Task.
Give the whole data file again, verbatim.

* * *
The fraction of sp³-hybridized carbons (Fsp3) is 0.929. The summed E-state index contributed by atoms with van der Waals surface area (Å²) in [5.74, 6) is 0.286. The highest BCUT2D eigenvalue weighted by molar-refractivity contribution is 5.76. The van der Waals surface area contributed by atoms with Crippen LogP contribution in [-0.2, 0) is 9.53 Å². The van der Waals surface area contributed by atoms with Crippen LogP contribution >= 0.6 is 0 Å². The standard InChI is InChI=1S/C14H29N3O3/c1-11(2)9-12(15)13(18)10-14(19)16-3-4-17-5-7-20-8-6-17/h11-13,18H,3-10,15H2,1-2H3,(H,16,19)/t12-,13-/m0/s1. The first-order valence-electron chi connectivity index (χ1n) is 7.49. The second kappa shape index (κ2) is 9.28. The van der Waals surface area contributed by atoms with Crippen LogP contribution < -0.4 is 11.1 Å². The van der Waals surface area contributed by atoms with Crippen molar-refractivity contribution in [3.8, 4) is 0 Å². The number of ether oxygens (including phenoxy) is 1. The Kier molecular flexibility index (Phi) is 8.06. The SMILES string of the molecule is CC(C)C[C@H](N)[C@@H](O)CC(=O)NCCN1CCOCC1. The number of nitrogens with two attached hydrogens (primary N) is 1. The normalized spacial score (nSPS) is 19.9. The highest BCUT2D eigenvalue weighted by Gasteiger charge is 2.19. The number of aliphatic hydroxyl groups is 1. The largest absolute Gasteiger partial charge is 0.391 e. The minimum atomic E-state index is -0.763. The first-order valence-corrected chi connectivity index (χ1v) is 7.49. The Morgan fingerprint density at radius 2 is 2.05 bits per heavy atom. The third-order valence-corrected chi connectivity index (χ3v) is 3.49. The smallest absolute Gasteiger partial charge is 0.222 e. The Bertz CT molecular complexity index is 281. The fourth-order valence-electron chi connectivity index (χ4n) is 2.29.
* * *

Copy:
The fraction of sp³-hybridized carbons (Fsp3) is 0.929. The summed E-state index contributed by atoms with van der Waals surface area (Å²) in [5.74, 6) is 0.286. The highest BCUT2D eigenvalue weighted by molar-refractivity contribution is 5.76. The van der Waals surface area contributed by atoms with Crippen LogP contribution in [-0.2, 0) is 9.53 Å². The van der Waals surface area contributed by atoms with Crippen LogP contribution >= 0.6 is 0 Å². The standard InChI is InChI=1S/C14H29N3O3/c1-11(2)9-12(15)13(18)10-14(19)16-3-4-17-5-7-20-8-6-17/h11-13,18H,3-10,15H2,1-2H3,(H,16,19)/t12-,13-/m0/s1. The first-order valence-electron chi connectivity index (χ1n) is 7.49. The second kappa shape index (κ2) is 9.28. The van der Waals surface area contributed by atoms with Crippen LogP contribution < -0.4 is 11.1 Å². The van der Waals surface area contributed by atoms with Crippen molar-refractivity contribution in [3.8, 4) is 0 Å². The number of ether oxygens (including phenoxy) is 1. The Kier molecular flexibility index (Phi) is 8.06. The SMILES string of the molecule is CC(C)C[C@H](N)[C@@H](O)CC(=O)NCCN1CCOCC1. The number of nitrogens with two attached hydrogens (primary N) is 1. The normalized spacial score (nSPS) is 19.9. The highest BCUT2D eigenvalue weighted by Gasteiger charge is 2.19. The number of aliphatic hydroxyl groups is 1. The largest absolute Gasteiger partial charge is 0.391 e. The minimum atomic E-state index is -0.763. The first-order valence-corrected chi connectivity index (χ1v) is 7.49. The Morgan fingerprint density at radius 2 is 2.05 bits per heavy atom. The third-order valence-corrected chi connectivity index (χ3v) is 3.49. The smallest absolute Gasteiger partial charge is 0.222 e. The Bertz CT molecular complexity index is 281. The fourth-order valence-electron chi connectivity index (χ4n) is 2.29.